Besieged by legal problems and facing blame for Republicans’ disappointing midterm performance, Donald Trump finally made official what he’s been signaling for months: He’s running for president again.
“In order to make America great and glorious again I am tonight announcing my candidacy for president of the United States,” Trump said, in an announcement at his Florida club Tuesday night. He officially filed paperwork for his campaign with the Federal Election Commission Tuesday as well.
The announcement sets up an enormously consequential campaign, one that may decide the future of the United States, its government, and its electoral system. Trump has never accepted his defeat by Joe Biden in 2020, and abused his powers to an unprecedented degree in his effort to overturn that election result and in stay in office. The effort failed, but he has made clear he regrets none of it.
President Biden has not yet said for certain whether he will run for reelection, but he has indicated he intends to do so. A Biden-Trump rematch, then, is quite possible, even likely.
But before the general election, Trump has to make it through the Republican primary process. There’s been much speculation about whether he’ll face a challenge, perhaps from Florida Gov. Ron DeSantis, who won in a landslide last week while many high-profile Trump-endorsed candidates went down to defeat. It is unclear whether DeSantis will take the risk of trying to defeat Trump, though. (Before the midterms, national polls showed that about 50 percent of GOP voters said they’d vote for Trump in a 2024 primary, which you can interpret either as a commanding lead over a split field or as a surprisingly weak showing for a recent president.)
If Trump makes it to the general election, the question becomes, can he win? With Biden’s and Trump’s approval ratings both hovering around 40 percent, that certainly isn’t out of the question. And despite Democrats’ better-than-expected performance in the midterms and against Trump-friendly candidates in swing states, they did likely lose the House popular vote to the GOP. More to the point, the general election is still two years away and much can happen before then.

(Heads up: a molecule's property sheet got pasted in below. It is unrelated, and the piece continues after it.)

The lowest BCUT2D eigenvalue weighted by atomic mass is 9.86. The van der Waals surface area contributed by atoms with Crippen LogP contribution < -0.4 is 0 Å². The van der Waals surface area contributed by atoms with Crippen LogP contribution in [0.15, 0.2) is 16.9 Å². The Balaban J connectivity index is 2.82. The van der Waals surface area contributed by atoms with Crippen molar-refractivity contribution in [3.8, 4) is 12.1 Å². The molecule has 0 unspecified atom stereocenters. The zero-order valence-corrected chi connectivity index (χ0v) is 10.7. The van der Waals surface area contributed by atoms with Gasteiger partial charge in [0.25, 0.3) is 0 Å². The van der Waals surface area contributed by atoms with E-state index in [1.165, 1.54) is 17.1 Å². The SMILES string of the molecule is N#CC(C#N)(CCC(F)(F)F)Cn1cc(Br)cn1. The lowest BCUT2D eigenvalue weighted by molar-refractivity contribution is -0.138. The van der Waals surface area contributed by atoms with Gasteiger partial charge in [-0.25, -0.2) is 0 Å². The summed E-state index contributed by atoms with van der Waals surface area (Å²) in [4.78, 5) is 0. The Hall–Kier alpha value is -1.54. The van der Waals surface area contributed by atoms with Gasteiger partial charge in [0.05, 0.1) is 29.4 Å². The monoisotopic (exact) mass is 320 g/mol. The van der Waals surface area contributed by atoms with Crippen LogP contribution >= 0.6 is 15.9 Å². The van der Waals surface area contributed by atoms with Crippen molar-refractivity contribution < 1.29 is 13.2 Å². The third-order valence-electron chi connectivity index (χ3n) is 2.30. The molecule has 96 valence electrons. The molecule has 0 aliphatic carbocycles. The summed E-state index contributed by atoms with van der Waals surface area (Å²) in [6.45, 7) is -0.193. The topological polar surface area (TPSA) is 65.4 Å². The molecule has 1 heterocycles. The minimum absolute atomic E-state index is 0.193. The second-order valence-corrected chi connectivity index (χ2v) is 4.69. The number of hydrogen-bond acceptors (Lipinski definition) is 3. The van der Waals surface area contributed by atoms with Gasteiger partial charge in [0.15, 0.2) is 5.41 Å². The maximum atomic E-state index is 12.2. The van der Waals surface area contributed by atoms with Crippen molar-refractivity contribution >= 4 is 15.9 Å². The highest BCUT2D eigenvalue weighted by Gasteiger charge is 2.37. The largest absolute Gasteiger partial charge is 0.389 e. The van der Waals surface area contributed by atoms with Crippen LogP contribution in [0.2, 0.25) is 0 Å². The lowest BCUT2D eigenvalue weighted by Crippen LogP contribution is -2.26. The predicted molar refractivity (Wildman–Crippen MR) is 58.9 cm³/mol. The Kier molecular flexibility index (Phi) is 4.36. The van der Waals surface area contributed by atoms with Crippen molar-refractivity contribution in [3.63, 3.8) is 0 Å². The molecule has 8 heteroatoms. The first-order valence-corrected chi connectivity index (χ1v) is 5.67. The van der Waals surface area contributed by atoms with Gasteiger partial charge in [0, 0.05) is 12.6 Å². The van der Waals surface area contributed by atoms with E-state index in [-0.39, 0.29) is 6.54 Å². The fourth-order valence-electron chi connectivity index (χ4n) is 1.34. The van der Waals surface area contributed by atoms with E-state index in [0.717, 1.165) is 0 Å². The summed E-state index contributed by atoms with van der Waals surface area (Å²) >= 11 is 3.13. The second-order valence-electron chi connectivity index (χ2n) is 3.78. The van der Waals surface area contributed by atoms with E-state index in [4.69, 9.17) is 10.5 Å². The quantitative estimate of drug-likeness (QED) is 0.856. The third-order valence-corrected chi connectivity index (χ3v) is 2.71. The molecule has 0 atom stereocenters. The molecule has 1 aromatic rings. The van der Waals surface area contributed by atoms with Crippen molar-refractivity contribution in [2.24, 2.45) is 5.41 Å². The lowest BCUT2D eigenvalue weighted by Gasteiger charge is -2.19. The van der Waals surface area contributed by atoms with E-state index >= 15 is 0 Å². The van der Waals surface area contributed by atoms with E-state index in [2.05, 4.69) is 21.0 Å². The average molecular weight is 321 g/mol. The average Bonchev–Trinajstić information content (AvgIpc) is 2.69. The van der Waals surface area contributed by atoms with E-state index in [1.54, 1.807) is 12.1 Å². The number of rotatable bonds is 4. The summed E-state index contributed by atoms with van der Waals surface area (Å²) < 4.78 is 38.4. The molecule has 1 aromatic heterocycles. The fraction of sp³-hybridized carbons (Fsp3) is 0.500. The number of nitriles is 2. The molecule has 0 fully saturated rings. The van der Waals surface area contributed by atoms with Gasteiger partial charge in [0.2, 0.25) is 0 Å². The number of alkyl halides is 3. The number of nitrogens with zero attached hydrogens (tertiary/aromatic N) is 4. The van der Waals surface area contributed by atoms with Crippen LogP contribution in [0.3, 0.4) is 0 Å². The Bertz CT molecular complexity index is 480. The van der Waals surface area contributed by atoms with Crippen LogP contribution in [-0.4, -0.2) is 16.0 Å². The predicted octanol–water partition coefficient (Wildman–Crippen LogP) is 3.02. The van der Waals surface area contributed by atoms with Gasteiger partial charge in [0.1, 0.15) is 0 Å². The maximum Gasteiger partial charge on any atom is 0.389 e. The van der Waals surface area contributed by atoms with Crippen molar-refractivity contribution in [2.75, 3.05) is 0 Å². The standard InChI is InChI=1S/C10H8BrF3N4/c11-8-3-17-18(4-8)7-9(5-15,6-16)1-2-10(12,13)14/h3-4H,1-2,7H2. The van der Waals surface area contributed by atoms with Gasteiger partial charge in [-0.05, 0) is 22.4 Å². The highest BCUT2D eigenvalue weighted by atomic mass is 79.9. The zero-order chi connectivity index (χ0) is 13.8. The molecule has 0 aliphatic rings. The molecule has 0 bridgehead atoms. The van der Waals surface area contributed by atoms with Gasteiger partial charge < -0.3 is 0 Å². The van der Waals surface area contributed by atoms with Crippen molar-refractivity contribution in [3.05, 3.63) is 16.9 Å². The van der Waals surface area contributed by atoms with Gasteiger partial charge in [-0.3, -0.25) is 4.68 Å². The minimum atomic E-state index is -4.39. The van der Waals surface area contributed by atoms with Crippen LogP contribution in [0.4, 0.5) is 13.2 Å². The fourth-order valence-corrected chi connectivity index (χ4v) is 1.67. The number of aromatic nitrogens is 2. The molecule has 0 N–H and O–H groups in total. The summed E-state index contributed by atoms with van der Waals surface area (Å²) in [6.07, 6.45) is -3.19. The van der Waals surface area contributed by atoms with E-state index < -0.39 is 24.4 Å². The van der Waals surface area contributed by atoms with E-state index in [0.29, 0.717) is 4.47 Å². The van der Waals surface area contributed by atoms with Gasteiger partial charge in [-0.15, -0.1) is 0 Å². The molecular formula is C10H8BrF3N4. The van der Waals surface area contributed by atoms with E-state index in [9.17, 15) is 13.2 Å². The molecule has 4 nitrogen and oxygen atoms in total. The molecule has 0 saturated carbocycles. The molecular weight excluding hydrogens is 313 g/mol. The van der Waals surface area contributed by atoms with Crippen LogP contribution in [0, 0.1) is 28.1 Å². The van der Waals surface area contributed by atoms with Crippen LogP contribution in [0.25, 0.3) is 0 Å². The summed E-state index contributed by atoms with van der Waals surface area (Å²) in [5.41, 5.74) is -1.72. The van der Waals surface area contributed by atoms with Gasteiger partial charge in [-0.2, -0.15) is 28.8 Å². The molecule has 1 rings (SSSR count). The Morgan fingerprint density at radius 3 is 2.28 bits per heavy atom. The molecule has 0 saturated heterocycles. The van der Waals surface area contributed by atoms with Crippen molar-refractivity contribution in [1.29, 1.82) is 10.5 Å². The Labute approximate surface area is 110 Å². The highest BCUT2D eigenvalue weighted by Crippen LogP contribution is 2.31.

Should Trump win, it would be a mistake to assume a second Trump term would roughly resemble the first. In that first term, Trump heavily relied for his appointments on the “Republican establishment,” including many officials who did try at least somewhat to rein in his most extreme or corrupt impulses. Since, he’s become more reliant on extreme advisers who have little interest in the norms of liberal democracy. That means a second-term Trump could well be far more successful at actually doing the corrupt things he always wanted to do.
Trump has been politically wounded and is facing many threats
Many in politics feared or hoped that Trump would exit politics for good following the January 6, 2021, attack on the US Capitol. And he could have been banned from holding federal office again had he been convicted in a Senate impeachment trial. But most Senate Republicans instead voted to acquit him in his February 2021 trial, meaning he is perfectly free to run again.
Since then, Trump has regained influence in the GOP, and his endorsements appeared to help swing many contested Republican primaries in 2022. Yet many of his most-hyped candidates subsequently went down to defeat last week. This has surfaced a GOP conversation that Trump previously tried to stave off with his stolen election lies — a conversation about whether Trump is, well, a loser.
Much of Trump’s appeal to Republicans in the 2016 primary was based on his claim that he’d be tough enough to win, unlike their previous party leaders. Then he actually did win the presidency, suggesting he had some electoral magic that kept propelling him to upset victories when the political establishment kept declaring him dead. Now, the magic may be gone, and Republicans frustrated at their party’s failure to retake the Senate are openly blaming Trump (while he, of course, points fingers elsewhere, including at Senate Minority Leader Mitch McConnell).